“It occurred to me by intuition, and music was the driving force behind that intuition,” said Albert Einstein, who did badly in school until his parents bought him a violin that he played to help him decipher various equations. Einstein believed that music was a key factor in helping him become a genius. Music can not only influence emotions and behavior, but it also can stimulate the memory. Researchers throughout the world have conducted various studies to prove that music can improve childhood development and stimulate memory while studying. An experiment in Los Angeles revealed that after schoolchildren received keyboard lessons their spatial-temporal reasoning test skills increased by as much as 34 percent.
In experiments conducted in the 1950s and 1960s, Bulgarian psychologist Dr. George Lozanov found that incorporating classical music from the baroque period that uses a 60 beat per minute interval helped students learn new languages. His method helped students retain vocabulary information for half of a school year in just one day; students could learn foreign languages in less than a month at an 85 percent to 100 percent rate of efficiency. Students who took part in this study were able to recall information almost perfectly after four years without having to review what they had previously learned.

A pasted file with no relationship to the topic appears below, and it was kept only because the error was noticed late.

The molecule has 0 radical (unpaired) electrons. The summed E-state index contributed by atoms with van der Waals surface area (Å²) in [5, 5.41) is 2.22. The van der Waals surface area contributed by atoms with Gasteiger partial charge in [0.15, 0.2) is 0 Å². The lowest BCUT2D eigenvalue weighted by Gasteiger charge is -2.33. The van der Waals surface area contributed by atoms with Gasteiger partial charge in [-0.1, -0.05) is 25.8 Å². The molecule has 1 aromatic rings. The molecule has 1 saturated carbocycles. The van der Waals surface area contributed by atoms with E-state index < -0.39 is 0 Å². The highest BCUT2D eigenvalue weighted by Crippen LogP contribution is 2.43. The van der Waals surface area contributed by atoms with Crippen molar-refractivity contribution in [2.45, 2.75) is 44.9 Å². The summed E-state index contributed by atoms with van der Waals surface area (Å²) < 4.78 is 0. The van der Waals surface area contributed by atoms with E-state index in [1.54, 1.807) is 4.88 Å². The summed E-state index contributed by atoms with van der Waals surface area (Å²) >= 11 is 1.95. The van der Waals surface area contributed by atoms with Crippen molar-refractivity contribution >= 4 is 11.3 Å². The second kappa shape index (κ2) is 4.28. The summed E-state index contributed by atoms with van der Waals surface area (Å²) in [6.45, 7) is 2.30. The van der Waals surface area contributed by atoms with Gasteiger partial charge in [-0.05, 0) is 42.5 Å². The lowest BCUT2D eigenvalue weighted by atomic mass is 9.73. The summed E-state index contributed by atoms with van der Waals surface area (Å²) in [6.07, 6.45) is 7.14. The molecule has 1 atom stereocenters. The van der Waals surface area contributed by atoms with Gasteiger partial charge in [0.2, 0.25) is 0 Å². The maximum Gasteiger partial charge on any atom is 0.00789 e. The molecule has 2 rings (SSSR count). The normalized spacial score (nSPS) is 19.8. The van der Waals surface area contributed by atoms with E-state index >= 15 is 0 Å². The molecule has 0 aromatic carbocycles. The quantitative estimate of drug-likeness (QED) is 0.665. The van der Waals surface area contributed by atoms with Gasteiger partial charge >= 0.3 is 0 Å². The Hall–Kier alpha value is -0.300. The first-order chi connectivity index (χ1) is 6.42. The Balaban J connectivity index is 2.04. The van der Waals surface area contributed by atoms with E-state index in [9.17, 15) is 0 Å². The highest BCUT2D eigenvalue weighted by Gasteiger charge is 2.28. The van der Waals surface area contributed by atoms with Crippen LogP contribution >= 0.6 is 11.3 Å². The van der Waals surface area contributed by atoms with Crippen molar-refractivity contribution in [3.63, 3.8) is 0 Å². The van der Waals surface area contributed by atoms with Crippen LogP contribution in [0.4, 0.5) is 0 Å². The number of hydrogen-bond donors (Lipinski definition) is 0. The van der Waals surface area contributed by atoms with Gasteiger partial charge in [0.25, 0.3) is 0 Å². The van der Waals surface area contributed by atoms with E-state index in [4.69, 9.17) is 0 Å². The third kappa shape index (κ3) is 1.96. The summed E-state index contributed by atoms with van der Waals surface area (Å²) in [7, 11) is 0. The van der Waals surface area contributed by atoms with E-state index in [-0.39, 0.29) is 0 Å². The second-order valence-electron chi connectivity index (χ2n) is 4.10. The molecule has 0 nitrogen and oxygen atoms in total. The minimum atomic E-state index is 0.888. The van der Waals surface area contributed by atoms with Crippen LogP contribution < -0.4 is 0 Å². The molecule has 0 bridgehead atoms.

The Mozart Effect
Named after a 1993 experiment by Professor Frances Rauscher and Dr. Gordon Shaw, the Mozart Effect said that listening to the music of Wolfgang Amadeus Mozart can induce relaxation and increase the IQ, study retention and testing-taking ability of listeners. The Mozart Effect often proves to temporarily help increase memorization so that students can receive better results on certain types of tests. Listen to any of Mozart’s music, including Sonata for Two Pianos in D Major, before studying or taking a test so that you can relax and increase your ability to retain process and recall information.
A test performed by researchers at the University of Texas in 1982 demonstrated how background music can help students memorize vocabulary words. The researchers separated students into three groups. The first group imagined the study words while listening to George Frideric Handel’s “Water Music.” The second group read the study words while listening to the same music as group 1, and the third group used no music at all. Students in groups 1 and 2 both received better scores than those in group 3.
Rachel Mattison has been writing professionally since 1995. Her writing has appeared in UCLA's “American Indian Cultural and Resource Journal” and “Gravity Press," and she has also edited a poetry anthology. Mattison is a 2009 Pushcart Prize nominee. She holds a Bachelor of Fine Arts in visual and performing arts from Syracuse University.